Watch - Shannon Ella catches up with Ryan Hurd

Ryan Hurd and Shannon Ella on Pure Country

Shannon Ella catches up with Ryan Hurd to chat about what he's most excited about to become a new dad, how cool it was to sing "What If I Never Get Over You" with Lady Antebellum at their #1 party (a song he co-wrote), and how blown away he was that his single "To A T" went platinum in Canada.

 

About Ryan Hurd

One listen to “Michigan For The Winter” is about all it takes to get a handle on Ryan Hurd and his unique approach to country. It’s set in the Midwest, instead of country’s stereotypical South. It’s a song about personal retreat and reflection, instead of the usual big summer party tune. Hurd loaded the lyrics with cinematic, scene-setting images and delivers it with a grainy vulnerability, longing to rekindle a broken relationship but perfectly capable of moving forward alone. And with that song, the world gets to know Hurd, a Nashville-based singer/songwriter whose brand of country is just a sliver outside the norms of Music Row.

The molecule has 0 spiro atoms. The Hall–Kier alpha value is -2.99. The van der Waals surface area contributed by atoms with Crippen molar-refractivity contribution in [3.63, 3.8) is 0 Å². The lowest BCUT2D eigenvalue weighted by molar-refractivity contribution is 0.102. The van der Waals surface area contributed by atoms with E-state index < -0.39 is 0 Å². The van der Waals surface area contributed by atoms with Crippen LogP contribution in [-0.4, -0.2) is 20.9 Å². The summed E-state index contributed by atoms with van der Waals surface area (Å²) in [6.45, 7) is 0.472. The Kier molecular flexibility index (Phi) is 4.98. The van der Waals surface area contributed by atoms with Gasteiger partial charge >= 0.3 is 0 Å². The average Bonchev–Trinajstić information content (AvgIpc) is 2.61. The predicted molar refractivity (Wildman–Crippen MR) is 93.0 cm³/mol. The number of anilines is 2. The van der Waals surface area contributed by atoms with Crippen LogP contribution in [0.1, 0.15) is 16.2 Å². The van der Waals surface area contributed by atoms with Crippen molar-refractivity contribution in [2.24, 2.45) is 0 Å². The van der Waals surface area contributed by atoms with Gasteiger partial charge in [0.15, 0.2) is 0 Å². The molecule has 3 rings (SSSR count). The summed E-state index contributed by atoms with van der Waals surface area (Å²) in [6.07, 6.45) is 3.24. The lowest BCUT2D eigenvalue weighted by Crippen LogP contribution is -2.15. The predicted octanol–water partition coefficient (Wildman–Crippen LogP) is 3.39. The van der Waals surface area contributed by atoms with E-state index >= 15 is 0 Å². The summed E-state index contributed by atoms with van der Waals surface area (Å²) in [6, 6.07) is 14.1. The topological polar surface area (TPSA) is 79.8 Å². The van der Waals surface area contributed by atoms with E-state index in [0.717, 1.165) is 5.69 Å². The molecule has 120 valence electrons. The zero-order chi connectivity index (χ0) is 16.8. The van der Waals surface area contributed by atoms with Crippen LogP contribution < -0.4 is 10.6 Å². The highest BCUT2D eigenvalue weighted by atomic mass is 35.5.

A rough-cut romantic, he’s simultaneously amiable and distant, respectful and edgy, commanding and supportive. There’s a lot of complexity wrapped up in Hurd, who’s balanced his budding Sony Music Nashville recording career with a songwriting portfolio that includes hits by Luke Bryan, Blake Shelton and Lady Antebellum. Hurd didn’t necessarily set out on that path – getting his name on theater marquees was not his original intent – but by following his inner voice, he’s become a Next Big Thing contender, lauded by the likes of Rolling Stone Country, Pandora, VEVO, CMT and Esquire while making the rounds of some of music’s iconic showrooms: The Troubadour in Los Angeles, the Bowery Ballroom in New York City and The Exit/In in Nashville, just for starters. “I kind of have already done everything in country music, and I'm still a brand new artist,” he says with a profound appreciation. “I've written hit songs, I've been to all the awards shows with Maren Morris, and I've gotten to tour with Thomas Rhett and Florida Georgia Line. It's sort of like I've already experienced what it means to be an artist in Nashville.”

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